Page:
It has been a real learning experience for many in the sector dealing with the issues that the COVID-19 pandemic has raised. Some organisations have struggled to survive with much reduced financial and human resources; often in situations where the demand of their beneficiary pool has increased substantially.
Other organisations have been pleasantly surprised that board members who sometimes appear rather distant have rolled up their sleeves and got stuck in at a more operational level. This has been countered by a few CEOs and Senior management teams feeling somewhat exasperated by board members demanding more and more reports and assurances that the organisation is “okay!”
I worked with one CE who was actually bemused by the increase in volunteer support and government funding that became available enabling them to increase services substantially during the crisis period.
These have all been changes that have not been expected or planned. The result is that for many organisations and boards they have had to react when they would quite naturally have preferred to work with well thought out strategic and operational plans. Trying not to panic, to understand if and how their organisations continue to survive (are we a going concern? How long can we survive? What cuts do we have to make and what impact would that have on our users?) are just some of the concerns I hear often.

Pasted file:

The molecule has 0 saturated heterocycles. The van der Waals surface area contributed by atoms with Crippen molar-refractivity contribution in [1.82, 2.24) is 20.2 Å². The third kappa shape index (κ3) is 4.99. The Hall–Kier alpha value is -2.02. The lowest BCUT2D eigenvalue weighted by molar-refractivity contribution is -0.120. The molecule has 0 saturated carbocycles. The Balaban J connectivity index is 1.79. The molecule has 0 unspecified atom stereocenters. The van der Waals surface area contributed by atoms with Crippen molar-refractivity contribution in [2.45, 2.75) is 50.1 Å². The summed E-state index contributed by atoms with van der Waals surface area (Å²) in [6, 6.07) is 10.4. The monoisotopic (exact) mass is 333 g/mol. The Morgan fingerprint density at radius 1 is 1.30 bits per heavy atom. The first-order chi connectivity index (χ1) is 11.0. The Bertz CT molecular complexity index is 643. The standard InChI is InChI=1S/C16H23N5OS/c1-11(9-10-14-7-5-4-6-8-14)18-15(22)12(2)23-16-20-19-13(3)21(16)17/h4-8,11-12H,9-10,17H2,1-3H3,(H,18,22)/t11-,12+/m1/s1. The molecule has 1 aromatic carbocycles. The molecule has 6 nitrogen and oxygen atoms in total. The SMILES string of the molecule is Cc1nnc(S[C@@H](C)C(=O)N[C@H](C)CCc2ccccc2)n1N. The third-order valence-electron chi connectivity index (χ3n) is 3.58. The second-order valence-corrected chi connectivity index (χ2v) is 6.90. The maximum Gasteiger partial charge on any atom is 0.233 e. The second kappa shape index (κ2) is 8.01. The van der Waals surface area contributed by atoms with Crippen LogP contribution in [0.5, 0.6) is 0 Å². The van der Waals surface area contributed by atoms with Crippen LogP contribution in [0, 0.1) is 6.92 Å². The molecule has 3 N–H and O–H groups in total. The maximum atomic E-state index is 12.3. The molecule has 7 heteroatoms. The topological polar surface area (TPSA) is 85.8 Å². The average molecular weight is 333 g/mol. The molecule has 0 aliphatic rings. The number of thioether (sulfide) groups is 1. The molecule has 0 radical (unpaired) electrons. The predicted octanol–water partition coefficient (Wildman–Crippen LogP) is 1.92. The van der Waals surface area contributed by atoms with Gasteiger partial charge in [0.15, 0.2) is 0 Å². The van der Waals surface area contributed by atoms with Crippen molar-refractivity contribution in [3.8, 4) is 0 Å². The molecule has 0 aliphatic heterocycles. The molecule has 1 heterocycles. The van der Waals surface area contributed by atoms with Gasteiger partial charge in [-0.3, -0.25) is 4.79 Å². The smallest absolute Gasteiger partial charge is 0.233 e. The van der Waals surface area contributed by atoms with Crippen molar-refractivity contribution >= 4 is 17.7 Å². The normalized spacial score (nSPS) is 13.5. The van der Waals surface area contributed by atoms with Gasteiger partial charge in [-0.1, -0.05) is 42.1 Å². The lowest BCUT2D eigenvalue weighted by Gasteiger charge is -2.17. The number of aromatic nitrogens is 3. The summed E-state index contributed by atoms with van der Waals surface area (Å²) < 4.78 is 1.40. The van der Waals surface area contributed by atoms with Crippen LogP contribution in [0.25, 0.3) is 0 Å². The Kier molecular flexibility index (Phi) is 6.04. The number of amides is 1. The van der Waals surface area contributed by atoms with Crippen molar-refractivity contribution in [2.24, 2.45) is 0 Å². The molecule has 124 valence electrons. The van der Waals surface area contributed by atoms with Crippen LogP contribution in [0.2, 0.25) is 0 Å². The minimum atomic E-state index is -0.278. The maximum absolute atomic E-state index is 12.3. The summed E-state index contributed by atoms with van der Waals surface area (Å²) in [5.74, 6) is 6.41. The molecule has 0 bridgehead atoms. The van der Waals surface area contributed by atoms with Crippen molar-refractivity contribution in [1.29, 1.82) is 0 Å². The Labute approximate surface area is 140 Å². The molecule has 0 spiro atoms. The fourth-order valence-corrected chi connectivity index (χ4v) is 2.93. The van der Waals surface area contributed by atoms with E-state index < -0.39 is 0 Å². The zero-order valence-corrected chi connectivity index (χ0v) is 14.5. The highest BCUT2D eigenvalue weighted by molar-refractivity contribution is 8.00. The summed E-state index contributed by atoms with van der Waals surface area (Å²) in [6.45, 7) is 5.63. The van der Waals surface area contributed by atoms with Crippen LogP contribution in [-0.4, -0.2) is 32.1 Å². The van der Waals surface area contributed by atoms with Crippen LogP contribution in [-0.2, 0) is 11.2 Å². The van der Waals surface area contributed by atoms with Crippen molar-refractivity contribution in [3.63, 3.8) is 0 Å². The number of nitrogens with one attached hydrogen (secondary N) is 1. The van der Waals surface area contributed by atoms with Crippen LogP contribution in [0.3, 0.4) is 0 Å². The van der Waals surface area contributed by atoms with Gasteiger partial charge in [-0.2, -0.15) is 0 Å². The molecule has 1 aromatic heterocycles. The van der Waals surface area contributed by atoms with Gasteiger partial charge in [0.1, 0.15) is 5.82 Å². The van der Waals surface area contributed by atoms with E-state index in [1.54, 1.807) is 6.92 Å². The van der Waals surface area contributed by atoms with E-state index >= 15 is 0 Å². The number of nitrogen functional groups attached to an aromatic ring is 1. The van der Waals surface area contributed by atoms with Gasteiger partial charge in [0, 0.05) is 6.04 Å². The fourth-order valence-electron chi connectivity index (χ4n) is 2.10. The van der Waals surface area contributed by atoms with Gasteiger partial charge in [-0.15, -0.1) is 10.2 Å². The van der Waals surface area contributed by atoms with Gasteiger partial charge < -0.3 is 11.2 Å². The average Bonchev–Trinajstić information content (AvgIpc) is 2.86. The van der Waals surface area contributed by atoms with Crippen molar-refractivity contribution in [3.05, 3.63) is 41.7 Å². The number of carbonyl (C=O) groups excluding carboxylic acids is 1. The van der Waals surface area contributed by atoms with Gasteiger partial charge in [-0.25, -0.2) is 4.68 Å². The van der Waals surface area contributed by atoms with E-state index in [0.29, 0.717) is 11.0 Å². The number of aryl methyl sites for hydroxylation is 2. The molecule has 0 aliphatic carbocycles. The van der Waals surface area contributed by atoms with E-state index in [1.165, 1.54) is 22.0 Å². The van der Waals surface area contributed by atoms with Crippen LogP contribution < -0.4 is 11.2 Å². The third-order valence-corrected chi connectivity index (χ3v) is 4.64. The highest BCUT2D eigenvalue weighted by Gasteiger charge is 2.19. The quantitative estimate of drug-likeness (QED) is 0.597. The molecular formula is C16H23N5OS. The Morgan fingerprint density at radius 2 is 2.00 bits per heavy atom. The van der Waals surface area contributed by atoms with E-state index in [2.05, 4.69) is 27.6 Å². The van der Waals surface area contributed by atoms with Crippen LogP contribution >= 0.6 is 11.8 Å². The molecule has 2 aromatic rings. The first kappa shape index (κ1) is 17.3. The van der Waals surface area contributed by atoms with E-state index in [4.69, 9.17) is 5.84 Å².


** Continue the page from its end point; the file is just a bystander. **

Some of the questions that organisations are no doubt asking themselves as we see evidence of this crisis continuing for some time to come, include:
- What are the board’s priorities as the organisation moves into the new norm?
- Do we need to continue, and if so formalise, the board-SMT partnership that may have been developed at the start of the pandemic? What are the terms of reference of this partnership and how would they report to the main board?
- Has the senior management team (operations) got all the resources that it needs to work on current and emerging priorities?
- In terms of strategy and activities: have these changed? Do we know what our beneficiaries’ immediate and shorter termed needs are?
- Do we know what is now available (or no longer available) and how these changes affect us and our beneficiary poll? So what are current government policies, resources and requirements?
It may be time for organisations to have a ‘lessons learnt’ session, meetings with staff, volunteers and beneficiary representatives; develop short term plans (revising longer term strategies also?) and really honestly and openly agree ways of working using the skills and resources available at all levels including the Board.
Jacqueline Williams is co-author of The Charity Trustee’s Handbook published by DSC